Of the top 10 vulnerabilities incorporated by exploit kits in 2016, six of them (rather unsurprisingly) affected Adobe Flash Player.
Real-time threat intelligence provider Recorded Future arrived at those findings by analyzing thousands of sources including information security blogs and deep web forum postings.
Recorded Future then ranked each vulnerability based upon how many web references linked the bug to at least one of 141 exploit kits, malicious software packages like Neutrino and RIG which abuse security flaws to infect users with TrickBot and other malware.
Recorded Future found the most references to CVE-2016-0189, a vulnerability affecting Internet Explorer. More than 700 web sources linked the bug to the Magnitude, RIG, Neutrino, and Sundown exploit kits.
But when it came to actual links with exploit kits, Adobe Flash Player cleaned house.
In total, six Adobe Flash Player vulnerabilities appeared in the top 10 list. Two of those (CVE-2016-1o1o and CVE-2015-8446) bonded with the late Angler exploit kit. Another three (CVE-2016-1019, CVE-2016-4117, and CVE-2015-8651) connected to at least three exploit kits.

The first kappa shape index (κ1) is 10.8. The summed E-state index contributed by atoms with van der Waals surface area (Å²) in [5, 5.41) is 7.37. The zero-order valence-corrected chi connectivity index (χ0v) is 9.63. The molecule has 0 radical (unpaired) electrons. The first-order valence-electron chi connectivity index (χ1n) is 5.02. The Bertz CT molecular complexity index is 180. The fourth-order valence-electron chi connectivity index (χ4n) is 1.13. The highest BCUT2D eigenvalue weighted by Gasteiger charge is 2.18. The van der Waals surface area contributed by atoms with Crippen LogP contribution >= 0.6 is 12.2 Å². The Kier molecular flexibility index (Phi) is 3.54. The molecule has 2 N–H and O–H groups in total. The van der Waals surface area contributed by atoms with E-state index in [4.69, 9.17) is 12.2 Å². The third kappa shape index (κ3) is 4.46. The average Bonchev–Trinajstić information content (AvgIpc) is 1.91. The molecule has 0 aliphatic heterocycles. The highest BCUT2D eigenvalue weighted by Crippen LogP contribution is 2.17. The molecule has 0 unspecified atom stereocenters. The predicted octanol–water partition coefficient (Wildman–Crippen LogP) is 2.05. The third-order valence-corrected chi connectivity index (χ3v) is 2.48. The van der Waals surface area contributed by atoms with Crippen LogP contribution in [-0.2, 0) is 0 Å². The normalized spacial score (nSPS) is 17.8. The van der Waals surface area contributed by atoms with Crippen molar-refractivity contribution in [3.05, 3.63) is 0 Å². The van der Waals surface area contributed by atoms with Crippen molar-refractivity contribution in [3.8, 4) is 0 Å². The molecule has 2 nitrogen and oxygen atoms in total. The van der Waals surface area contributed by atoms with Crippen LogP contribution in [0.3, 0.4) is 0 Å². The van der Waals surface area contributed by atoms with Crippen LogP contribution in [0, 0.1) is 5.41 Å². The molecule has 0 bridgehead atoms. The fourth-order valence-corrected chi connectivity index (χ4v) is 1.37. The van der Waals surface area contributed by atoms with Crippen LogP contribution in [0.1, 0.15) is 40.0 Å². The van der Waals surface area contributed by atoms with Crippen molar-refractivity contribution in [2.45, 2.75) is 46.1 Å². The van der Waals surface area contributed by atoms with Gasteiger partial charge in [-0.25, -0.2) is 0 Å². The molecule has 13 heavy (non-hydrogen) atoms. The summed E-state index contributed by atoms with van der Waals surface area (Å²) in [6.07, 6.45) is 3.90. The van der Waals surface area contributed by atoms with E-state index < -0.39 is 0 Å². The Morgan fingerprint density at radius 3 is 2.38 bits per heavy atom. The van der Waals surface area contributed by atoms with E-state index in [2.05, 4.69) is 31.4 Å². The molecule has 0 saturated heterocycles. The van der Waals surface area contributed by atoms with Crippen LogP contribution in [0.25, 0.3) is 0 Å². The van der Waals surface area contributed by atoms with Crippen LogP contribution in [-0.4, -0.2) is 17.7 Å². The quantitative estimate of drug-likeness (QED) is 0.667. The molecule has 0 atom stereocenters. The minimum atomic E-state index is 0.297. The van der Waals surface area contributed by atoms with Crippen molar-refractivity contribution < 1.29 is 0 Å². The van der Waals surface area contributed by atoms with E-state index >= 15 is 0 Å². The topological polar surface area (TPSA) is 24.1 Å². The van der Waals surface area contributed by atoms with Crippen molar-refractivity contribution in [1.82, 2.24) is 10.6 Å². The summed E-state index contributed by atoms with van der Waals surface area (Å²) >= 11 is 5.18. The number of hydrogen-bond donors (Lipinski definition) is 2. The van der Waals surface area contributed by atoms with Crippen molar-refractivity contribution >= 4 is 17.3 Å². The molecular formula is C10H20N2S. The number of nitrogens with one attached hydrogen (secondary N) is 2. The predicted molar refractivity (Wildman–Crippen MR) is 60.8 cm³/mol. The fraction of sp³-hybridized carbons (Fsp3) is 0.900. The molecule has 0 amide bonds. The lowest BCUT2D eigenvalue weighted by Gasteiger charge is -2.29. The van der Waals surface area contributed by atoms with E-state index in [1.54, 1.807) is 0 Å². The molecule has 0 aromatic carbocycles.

Overall, the regrettable honor of integration with the most exploit kits goes to CVE-2015-7645, a flaw which a mere 70 web sources linked to seven different packages: Neutrino, Angler, Magnitude, RIG, Nuclear Pack, Spartan, and Hunter.
Recorded Future provides some background on why this vulnerability likely received so many linkages:
"CVE-2015-7645 impacts Windows, Mac, and Linux operating systems, which makes it extremely versatile. Per Adobe, it can be used to take control of the affected system. Additionally, it was the first zero-day exploit discovered after Adobe introduced new security mitigations, and as such, it was quickly adopted as many other older exploits ceased working on machines with newer Flash versions. The vulnerability was also noted as being used by Pawn Storm (APT28, Fancy Bear), a Russian government-backed espionage group."
To protect against RIG and the others from exploiting some of these vulnerabilities on your machine, you should patch your system regularly, install a reputable anti-virus solution, and install an ad-blocker.
But let's face it. There's no hope when it comes to Adobe Flash Player.
It seems like new bugs are emerging every day, which makes patch management a serious headache.
So why bother? If you can, you should uninstall Adobe Flash Player from your computer as soon as possible. Here's a guide that shows you how.